I’ve kept an eye on the One Laptop website since then and watched their evolution,  but Sunday’s Observer article really brought home their three-plus years of progress. Follow the link and see for yourself what a difference it’s making to the children of Rwanda and how 1.4 million laptops (not quite yet at that magical $100 each price point, but they’re getting there) have already been rolled out to children in 35 countries which include Haiti, Afghanistan, Brazil and Uruguay.

One of the best days on my recent trip to Goa was when I took my own laptop out to Rainbow House with me.  One of the other volunteers had shared her photos of the school’s sports day, and I thought the children might like to see some of the pictures.  I set myself and the laptop up on the verandah,  booted up the photos – and within seconds I was completely covered in children,  swarming over me and the computer,  completely fascinated by the screen and the images.  They played with it until the battery died and absolutely loved looking at the photos and playing games – so I can completely see how it, as a piece of technology,  does serve so many purposes for children everywhere: it makes learning fun,  it’s a new gadget and it’s a unifying tool.  As the article suggests:

“…computers can enable children to learn how to learn for themselves through playful problem-solving and that this will lead to their becoming better-rounded human beings.”

A tale of two sisters: Chandra and Geetha

15 Feb

Candolim beach_Chandra, masseuse

This is Chandra.  Aged 24, she works on the beach, providing sun lounger based body massages to tourists.  I first got to know her last November,  when she was shadowing her older sister and learning how to give a massage. It’s a popular career option here in Goa;  you learn from another woman and the only investment you need to make is in a large bottle of coconut oil (about 10p) and a flannel with which to remove the sand from your clients’ feet.

At that point, her sister Geetha (aged 37) was the Queen of the Sun Lounger and ruled her section of the beach with a rod of iron.  Geetha had been providing massages for 12 years and charged 500 rupees (c. £6.50) for an hour;  while she slapped the westerners around with coconut oil,  Chandra would crouch at the end of the sun lounger,  watching,  learning and occasionally making herself useful by fetching drinks from the nearby beach shack or adjusting an umbrella.  The beach shack owner paid her around £3.50 per day for helping out. 

On a good day,  Geetha would do 10-12 massages and refused absolutely to allow herself to be bargained down on price or to comply with requests,  usually,  so I was told, from male Russian tourists,  for a massage “around the side” – a euphemism for a “private” massage undertaken without swimwear.  I learned all this at the time and was impressed by her strength of personality and awareness of her own value.

When I came back this year,  there was no sign of Geetha and Chandra appeared to have graduated to Masseuse. When I asked after her sister,  she told me that Geetha has returned to Karnataka in order to have her 7th child; I was very surprised,  as I’d had no idea that she was pregnant,  but Chandra just shrugged and said “she hide it in sari”. Chandra told me that Geetha would be returning to Goa next November when the 2010/2011 season starts and was keen to retain her pitch on that bit of beach,  so they had agreed between them that Chandra would take over between Christmas and March – providing maternity cover,  I suppose.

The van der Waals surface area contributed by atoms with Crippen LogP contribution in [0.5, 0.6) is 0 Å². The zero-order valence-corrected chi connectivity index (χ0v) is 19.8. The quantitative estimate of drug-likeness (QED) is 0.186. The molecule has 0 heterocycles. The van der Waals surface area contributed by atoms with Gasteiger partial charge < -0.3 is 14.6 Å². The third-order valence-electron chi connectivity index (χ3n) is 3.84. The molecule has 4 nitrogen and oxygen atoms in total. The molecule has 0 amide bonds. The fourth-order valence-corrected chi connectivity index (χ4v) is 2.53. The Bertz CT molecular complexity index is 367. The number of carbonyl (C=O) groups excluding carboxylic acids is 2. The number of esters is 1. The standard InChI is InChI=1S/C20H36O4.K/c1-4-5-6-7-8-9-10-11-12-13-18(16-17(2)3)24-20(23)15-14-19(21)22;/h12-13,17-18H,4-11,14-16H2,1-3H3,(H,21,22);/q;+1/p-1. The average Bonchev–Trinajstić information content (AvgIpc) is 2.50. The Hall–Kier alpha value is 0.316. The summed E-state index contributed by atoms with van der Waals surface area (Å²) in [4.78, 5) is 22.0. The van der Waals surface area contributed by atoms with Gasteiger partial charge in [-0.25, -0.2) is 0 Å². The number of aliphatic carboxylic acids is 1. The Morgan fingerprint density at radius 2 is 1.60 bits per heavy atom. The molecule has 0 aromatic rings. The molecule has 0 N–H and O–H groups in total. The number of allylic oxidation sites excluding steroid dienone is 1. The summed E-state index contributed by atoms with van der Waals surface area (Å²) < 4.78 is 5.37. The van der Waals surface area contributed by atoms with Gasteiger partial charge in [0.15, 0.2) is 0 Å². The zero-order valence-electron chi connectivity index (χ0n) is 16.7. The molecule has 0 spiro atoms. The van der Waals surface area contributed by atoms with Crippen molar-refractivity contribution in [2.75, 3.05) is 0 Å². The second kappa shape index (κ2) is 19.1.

Of course,  Chandra lacks Geetha’s expertise,  so she charges a little less (£5) and is also much less busy – yesterday she did three massages; today, only one.  She manages to keep up with her shack based duties so she does earn that money as her basic wage,  but she’s clearly worried about cash.  Unlike Geetha,  she has more time to chat and is grateful to sit next to a friendly face and talk,  especially if you buy her a Coke or a bottle of water, or both.

Chandra can’t read or write and never went to school;  she has learned (quite good) English and some Russian from working on the beach for the last 8 years. She told me that she and Geetha are the top and tail end of a family of 8 children – Geetha’s the oldest, Chandra is the baby. She also told me that her father drank; he  died when she was 13, leaving Chandra,  the only child still living with her parents, and her mother, virtually destitute.  To help the family finances,  Chandra married aged 14 and went to live,  as is the custom,  with her husband’s family. Shortly afterwards,  her mother moved to Mumbai to live with a cousin and find work and Chandra hasn’t since seen her.  She had her first baby aged 15 and now has three children – two girls and a boy.

She is extremely proud that her children go to school and can read and write;  she wants them all to stay at school until they are at least 16 and to then get good jobs – “never ever work on beach,  not be like me!” she said, with great passion and fervour.

Each October, Chandra and her husband leave their children with his parents and take an 18 hour bus journey from Karnataka to Goa. They rent a room in a village about 5 miles inland and live there until early April. Chandra’s husband works in a clothes shop in the nearby resort of Calangute and seems to keep her on a tight rein; he calls her several times a day to see how much money she’s made and she has told me that he’s “not a good man”. One day, she had a black eye; he’d hit her the night before when she returned home with one thousand rupees (about £13.00) less than she’d previously told him she’d earned;  she thinks that she lost the money from her waist purse when she opened it and the wind blew the notes away.  Like her father (in fact,  like many men, according to other stories I’ve heard here), he drinks and,  in that regard, Chandra is happy that her children are away from him for half the year,  as she tells me that her in-laws are “very good people”.